In preparation for Super Tuesday, perhaps the most important day of the presidential primaries (which, in case you were wondering, is on March 6, and is no less super than it is a Tuesday), I propose that we take a look back at one of the most fascinating candidates in GOP history. Not Rick Perry (though he was a Democrat until 1989) or Newt Gingrich (though he helped impeach President Clinton for his nefarious recreations while engaging in his own).
No, I’m talking about the candidate who’s bound to win. The candidate who looks like he should play the president in The West Wing. The candidate whose inconsistencies make him my favorite anyone-but-Romney pick.
That’s right: Mitt Romney. Sure, he’s peculiarly presidential, but the man wears so many hats that, well, you just never know.
Most of us first became familiar with Romney as governor of Massachusetts. We remember Governor Romney for signing into law the most progressive and efficient statewide health insurance plan to date, a piece of legislation that would go on to provide the template for so-called “Obamacare.” His signatory precedent notwithstanding, Candidate Romney would go on to criticize Obamacare, only to once more argue in its favor.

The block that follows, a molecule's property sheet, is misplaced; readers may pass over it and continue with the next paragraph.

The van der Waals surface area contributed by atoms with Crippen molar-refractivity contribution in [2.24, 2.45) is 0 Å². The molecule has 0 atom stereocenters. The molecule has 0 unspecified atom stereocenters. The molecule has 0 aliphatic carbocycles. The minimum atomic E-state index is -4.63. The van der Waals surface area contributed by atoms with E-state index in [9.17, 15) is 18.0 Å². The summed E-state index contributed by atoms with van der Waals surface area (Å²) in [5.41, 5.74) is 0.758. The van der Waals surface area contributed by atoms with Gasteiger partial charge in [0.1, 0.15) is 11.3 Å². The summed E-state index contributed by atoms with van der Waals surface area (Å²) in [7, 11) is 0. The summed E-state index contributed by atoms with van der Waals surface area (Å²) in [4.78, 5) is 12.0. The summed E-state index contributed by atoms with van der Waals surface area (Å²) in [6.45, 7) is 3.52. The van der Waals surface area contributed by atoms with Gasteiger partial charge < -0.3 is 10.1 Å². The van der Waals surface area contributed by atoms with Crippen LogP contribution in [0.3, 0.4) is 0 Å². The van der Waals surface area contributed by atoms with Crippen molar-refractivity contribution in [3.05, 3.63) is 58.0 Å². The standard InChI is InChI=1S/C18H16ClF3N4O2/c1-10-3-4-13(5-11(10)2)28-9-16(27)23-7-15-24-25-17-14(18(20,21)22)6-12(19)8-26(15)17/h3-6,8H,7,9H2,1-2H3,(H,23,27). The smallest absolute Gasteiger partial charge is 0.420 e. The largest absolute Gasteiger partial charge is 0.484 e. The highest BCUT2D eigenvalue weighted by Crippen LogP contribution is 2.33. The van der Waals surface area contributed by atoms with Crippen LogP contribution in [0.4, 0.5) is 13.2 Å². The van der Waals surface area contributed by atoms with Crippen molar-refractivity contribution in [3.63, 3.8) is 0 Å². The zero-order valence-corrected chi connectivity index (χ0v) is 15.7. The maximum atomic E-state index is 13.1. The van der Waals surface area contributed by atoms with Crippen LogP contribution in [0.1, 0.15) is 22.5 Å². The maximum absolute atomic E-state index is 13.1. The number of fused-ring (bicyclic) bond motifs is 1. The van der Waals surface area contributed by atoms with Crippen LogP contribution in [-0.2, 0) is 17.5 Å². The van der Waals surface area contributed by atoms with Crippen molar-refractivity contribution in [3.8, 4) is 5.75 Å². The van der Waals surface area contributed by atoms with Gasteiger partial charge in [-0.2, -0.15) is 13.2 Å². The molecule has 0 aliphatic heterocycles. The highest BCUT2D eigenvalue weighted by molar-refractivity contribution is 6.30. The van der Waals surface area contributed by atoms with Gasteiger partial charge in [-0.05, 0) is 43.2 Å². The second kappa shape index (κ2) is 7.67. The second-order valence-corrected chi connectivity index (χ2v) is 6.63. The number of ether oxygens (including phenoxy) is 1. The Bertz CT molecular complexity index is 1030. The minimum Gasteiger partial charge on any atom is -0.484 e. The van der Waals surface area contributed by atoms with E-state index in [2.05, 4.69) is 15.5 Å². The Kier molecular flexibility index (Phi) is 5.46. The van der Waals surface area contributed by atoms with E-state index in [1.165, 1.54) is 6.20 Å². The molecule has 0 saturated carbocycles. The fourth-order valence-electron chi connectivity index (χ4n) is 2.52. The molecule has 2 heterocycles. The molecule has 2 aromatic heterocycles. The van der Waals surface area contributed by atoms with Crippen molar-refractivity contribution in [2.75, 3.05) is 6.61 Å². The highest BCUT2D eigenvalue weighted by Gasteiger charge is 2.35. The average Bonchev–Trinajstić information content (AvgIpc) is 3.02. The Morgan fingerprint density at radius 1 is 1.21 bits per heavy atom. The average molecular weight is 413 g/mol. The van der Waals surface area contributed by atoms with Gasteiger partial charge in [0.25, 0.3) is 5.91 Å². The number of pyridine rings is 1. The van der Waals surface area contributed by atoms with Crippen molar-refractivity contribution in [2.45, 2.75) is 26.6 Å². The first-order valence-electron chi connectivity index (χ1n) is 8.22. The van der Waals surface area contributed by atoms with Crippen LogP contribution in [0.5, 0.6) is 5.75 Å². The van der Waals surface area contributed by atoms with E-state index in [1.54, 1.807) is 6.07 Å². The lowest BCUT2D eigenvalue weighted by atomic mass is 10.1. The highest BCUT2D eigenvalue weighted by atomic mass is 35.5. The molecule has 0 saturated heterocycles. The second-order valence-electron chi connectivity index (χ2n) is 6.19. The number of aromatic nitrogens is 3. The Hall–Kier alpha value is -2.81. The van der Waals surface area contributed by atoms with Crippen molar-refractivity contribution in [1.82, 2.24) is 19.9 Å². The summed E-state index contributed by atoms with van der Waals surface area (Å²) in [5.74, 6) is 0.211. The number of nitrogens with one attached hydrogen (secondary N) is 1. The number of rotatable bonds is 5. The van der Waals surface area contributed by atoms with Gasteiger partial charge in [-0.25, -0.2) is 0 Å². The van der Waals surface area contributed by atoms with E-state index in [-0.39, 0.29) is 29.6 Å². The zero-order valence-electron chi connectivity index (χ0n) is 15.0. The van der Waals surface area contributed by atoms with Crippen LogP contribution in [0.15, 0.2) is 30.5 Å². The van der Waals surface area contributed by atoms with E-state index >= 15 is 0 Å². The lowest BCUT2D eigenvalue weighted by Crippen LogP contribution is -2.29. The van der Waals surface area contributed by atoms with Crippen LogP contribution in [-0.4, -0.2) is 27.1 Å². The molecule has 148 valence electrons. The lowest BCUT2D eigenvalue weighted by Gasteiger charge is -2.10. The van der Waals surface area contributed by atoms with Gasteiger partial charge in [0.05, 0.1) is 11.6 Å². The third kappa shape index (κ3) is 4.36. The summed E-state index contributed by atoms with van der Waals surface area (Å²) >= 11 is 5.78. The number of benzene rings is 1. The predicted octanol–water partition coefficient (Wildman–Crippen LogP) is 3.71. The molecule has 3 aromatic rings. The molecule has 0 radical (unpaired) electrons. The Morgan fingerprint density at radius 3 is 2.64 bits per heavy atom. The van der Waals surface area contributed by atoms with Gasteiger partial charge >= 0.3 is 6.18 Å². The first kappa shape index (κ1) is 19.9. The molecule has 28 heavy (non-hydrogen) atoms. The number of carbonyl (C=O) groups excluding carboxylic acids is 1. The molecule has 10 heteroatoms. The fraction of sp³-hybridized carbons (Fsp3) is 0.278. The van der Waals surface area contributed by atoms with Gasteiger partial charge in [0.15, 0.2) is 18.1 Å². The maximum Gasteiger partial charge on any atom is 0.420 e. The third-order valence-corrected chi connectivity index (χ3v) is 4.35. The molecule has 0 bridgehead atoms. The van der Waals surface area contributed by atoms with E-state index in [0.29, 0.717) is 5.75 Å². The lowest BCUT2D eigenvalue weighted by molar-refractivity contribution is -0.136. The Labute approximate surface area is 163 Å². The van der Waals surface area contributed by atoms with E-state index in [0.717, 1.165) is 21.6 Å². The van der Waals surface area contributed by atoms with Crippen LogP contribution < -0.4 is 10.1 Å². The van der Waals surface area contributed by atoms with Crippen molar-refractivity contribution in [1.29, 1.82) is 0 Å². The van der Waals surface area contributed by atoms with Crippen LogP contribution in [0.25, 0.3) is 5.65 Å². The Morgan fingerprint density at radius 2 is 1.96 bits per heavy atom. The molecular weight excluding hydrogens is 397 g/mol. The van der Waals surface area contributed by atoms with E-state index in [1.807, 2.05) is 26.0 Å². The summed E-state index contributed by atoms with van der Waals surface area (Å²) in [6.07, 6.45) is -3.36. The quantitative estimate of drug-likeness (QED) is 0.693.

If you’ve read anything by New York Times columnist Gail Collins within the past two years, you might also remember Romney as the man notorious for driving to Canada with his dog strapped to the roof of his car. The dog defecated in fear—but then again, wouldn’t you?
Nowadays, Romney is gaining a bit of a different reputation that may be alienating key voting demographics that stuck by their man despite his dithering and animal cruelty. First, there are his notorious statements about the nature of personhood and poverty in these United States. Statements like: “Corporations are people, my friend. Of course they are, everything corporations earn ultimately goes to people! Where do you think it goes? Yes, pockets. People’s pockets!” (To some extent, he’s right—though the past four decades have seen more and more money go to fewer, better-tailored pockets.)
Or: “I’m in this race because I care about Americans. I’m not concerned about the very poor. We have a safety net there. If it needs repair, I’ll fix it. I’m not concerned about the very rich; they’re doing just fine. I’m concerned about the very heart of the America, the 90 percent, 95 percent of Americans who right now are struggling.”
Though it’s nice to know that Romney isn’t concerned with the “very rich,” his suggestion that over 90 percent of Americans are in the middle class is a gross overstatement. At least 15.1 percent of Americans live below the poverty line as of 2010—and, as Romney himself knows, that figure is up from 14.3 percent in 2009, marking the third consecutive annual increase in the national poverty rate.
Then there’s this gem: “I like being able to fire people.” Not to mention that one great joke of his: “I’m unemployed.” Romney sounds like someone who can understand what those 90–95 percent of Americans (at 8.3 percent unemployment—but he can relate!) are going through.